A composer mourned: After Max, there will be music

Sixty-plus years ago in Manchester, five students of widely varied backgrounds resolved to change the face of music. There was Peter Maxwell Davies, a middle-class Mancunian; Harrison Birtwistle, from a subsistence Lancashire farm; Alexander Goehr, son of a Berlin refugee conductor; Elgar Howarth, who played trumpet and composed; and John Ogdon, who Birtwistle said was ‘the most brilliant of all, nothing was beyond him’.

Max was first out of the traps, writing a staggering trumpet sonata for Howarth and assuming a leadership role that he held all his life. After college, he founded Fires of London with Harry to perform their emergent works. Goehr went on to Cambridge, Ogdon to win the Tchaikovsky Competition in Moscow. Howarth conducted operas by Max and Harry at Covent Garden and around the world.

But while Harry kept pushing at the frontiers of tonality, Max settled into an establishment role, accepting multiple commissions for symphonies and concertos – ten of each – and speaking up for music education and endangered orchestras. He was a prodigiously articulate man and a very congenial colleague.

maxwell davies caricature

(c) John Minnion/Lebrecht Music&Arts

In 1971 Max moved to the Orkney Islands, for privacy and contemplation. A gay man in a prurient society, he suffered pain and publicity when relationships ended badly.

He wrote with such ease and excess that one concerto was forgotten when the next rolled up. A violin concerto for Isaac Stern is seldom heard. His middle symphonies are a bit of a blur. But the first symphony and the last are filled with passion and urgency and his Orkney Wedding with Sunrise, a fusion of the organic and the imaginative, will endure to the end of time.

Max died today, on Orkney, aged 81.

maxwell davies dartington
Sir Peter Maxwell Davies at Dartington Summer School of Music, 2009. Photo Kate Mount/Lebrecht Music & Arts

Tributes from Simon Rattle and Peter Donohoe here.

And here from composer John McLeod.

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  • A fine composer, and a life well lived. Britain has no-one quite like him now.

    Sadly much of his music has become unavailable on disc – let’s hope that situation is rectified, albeit posthumously.

    • Sad news indeed. Fortunately the old Collins Classics recordings are all re-appearing (or have already re-appeared) on the Naxos label. There is no shortage of Sir Peter’s music on CD and long may it remain so.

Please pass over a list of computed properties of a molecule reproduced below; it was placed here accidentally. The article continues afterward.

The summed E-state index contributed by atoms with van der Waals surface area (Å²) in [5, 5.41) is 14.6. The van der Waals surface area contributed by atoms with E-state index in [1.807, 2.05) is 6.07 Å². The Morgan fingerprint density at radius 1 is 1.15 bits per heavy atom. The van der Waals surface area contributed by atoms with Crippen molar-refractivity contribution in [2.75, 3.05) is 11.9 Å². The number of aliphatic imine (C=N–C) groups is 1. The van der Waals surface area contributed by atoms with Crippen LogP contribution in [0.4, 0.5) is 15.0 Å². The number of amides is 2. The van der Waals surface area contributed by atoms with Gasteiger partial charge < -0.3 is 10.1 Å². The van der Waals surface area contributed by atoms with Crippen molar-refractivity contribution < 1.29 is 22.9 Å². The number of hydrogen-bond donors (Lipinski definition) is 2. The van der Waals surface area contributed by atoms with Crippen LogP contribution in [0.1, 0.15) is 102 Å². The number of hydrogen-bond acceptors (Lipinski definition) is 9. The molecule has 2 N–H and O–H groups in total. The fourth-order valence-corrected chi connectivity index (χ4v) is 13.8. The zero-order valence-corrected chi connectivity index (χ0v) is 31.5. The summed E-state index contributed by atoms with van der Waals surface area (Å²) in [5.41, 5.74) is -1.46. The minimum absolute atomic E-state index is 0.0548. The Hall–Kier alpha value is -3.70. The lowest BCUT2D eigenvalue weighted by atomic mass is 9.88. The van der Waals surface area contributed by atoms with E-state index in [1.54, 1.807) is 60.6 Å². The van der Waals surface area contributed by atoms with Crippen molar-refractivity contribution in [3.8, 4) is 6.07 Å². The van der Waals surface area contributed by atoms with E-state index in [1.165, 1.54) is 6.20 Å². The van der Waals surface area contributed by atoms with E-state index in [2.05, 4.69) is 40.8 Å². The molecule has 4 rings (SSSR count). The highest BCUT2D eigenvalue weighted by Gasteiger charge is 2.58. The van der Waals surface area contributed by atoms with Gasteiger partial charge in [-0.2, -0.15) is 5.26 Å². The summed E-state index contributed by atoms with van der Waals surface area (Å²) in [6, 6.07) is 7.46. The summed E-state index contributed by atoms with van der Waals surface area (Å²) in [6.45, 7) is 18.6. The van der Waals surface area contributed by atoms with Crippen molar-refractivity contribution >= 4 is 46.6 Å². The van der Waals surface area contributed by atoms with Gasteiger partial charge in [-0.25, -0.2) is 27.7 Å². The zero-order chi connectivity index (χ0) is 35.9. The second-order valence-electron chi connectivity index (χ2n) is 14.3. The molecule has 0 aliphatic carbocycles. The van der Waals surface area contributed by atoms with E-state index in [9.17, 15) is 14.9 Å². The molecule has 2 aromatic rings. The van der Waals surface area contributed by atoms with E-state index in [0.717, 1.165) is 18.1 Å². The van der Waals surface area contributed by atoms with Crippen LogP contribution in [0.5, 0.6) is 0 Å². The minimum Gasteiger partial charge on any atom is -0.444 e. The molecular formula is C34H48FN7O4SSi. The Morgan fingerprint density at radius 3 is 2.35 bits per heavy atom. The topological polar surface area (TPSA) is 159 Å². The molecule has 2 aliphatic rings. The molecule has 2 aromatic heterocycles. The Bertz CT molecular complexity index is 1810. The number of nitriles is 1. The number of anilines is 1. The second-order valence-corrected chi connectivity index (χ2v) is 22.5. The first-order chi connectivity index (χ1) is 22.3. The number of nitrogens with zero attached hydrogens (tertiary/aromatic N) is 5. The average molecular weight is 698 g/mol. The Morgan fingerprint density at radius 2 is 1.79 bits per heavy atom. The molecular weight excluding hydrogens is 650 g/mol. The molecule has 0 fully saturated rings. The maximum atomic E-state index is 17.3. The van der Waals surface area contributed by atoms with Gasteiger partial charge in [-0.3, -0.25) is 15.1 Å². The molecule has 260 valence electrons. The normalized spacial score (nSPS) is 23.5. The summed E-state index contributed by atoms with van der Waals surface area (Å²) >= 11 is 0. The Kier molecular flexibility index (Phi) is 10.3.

• So very sorry to read this news. Just led three performances of his glorious “An Orkney Wedding, with Sunrise” over the weekend. RIP, Sir PMD.

  • Most of all, sadly not mentioned here, he wrote prolifically and brilliantly for children. This is something igored by supposedly musical people who don’t stop to think what initially inspired the performers they go to hear, let alone attend performances for or by children. I’ve directed several school and other children’s groups in his cong cycles and music theatre works and they’re a delight. Every child should know them and ideally every child should perform in them. When I stayed on Orkey a few years ago, the B&B owner told me her daughter had taken part in one of Max’s theatrical pieces. She said, I couldn’t make head nor tail of it, but my daughter loved every minute.

  • RIP
    Perhaps the most treasurble of the String Quartets predates the better known NAXOS quartets. It’s simply called “String Quartet” and comes from the 1960s.Like a distillation of a slow movement of a Mahler slow movement, the ear clings on to every note.

    • I came across a lovely performance of this beautiful work, a popular piece that shows up frequently on Sirius radio’s Symphony Hall. This is an arrangement for guitar, played with obvious love by Matthew McAllister (I love his reaction to the ambulance siren at the very end). Just a reminder of Max’s sweetness and love of his homeland.


  • Very sad news indeed. A great composer and a lovely man.
    I had always wanted to work with him and subsequently
    I had the honour of playing guitar and banjo in his 60th birthday concert and recording of Resurrection with the BBC Phil conducted by Max.

  • So glad he lived long enough for the Gold Medal from the Royal Philharmonic Society to be awarded to him a few weeks ago.

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